A just-published report examined the flaccid state of Chinese consumption. Spending by consumers is typically weak during the summer months, but a renewed rash of lockdowns is only exacerbating uncertainty in the household and business sectors. The collateral damage from China’s COVID-zero strategy has been plaguing growth momentum since March this year, and so far, every attempt at a reopening rebound has been snuffed out by another massive regional lockdown.
At the root of the issue is the drift away from pragmatic economic policymaking in favor of ideologically-driven decision-making, which has been the hallmark of Xi Jinping’s tenure. Officials in charge of the economy regularly promise more stimulus, but it has all so far been directed at the supply side, not the demand side of the economy. Burgeoning bond issuance may well generate stronger data on fixed asset and infrastructure investment, but it does little for business or consumer confidence, especially with the property sector in a policy-induced recession.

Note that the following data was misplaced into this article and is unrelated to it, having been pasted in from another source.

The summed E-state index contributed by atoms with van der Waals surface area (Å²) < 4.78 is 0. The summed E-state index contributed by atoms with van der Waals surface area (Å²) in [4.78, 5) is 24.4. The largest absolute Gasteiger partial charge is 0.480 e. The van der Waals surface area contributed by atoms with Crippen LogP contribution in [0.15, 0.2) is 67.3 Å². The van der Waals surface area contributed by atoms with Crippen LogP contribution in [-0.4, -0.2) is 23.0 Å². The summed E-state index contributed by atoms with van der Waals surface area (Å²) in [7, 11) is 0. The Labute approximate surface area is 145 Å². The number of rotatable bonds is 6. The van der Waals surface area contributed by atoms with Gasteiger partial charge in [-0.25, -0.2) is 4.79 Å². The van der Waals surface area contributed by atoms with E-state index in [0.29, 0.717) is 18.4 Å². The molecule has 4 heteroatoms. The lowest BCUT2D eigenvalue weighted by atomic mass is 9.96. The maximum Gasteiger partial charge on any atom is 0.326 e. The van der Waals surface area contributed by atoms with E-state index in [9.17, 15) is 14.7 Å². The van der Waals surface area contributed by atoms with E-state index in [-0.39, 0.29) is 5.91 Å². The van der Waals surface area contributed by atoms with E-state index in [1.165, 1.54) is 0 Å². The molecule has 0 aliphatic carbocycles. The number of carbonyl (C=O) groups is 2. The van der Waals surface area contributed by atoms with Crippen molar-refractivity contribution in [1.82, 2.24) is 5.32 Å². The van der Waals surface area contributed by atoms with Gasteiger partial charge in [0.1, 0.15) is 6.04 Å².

The bulk of the earnings in China’s stock market is driven by consumer spending and more broadly domestic demand, and forward earnings expectations are falling. It is hard to sustain a stock rally on liquidity alone, and falling interest rates across the yield spectrum are, for the time being, merely creating a liquidity trap rather than arousing the animal spirits. Chinese economic momentum will continue to recover sequentially after a disastrous second quarter, but the growth outlook can only be mushy for as long as the commitment to COVID-zero stays.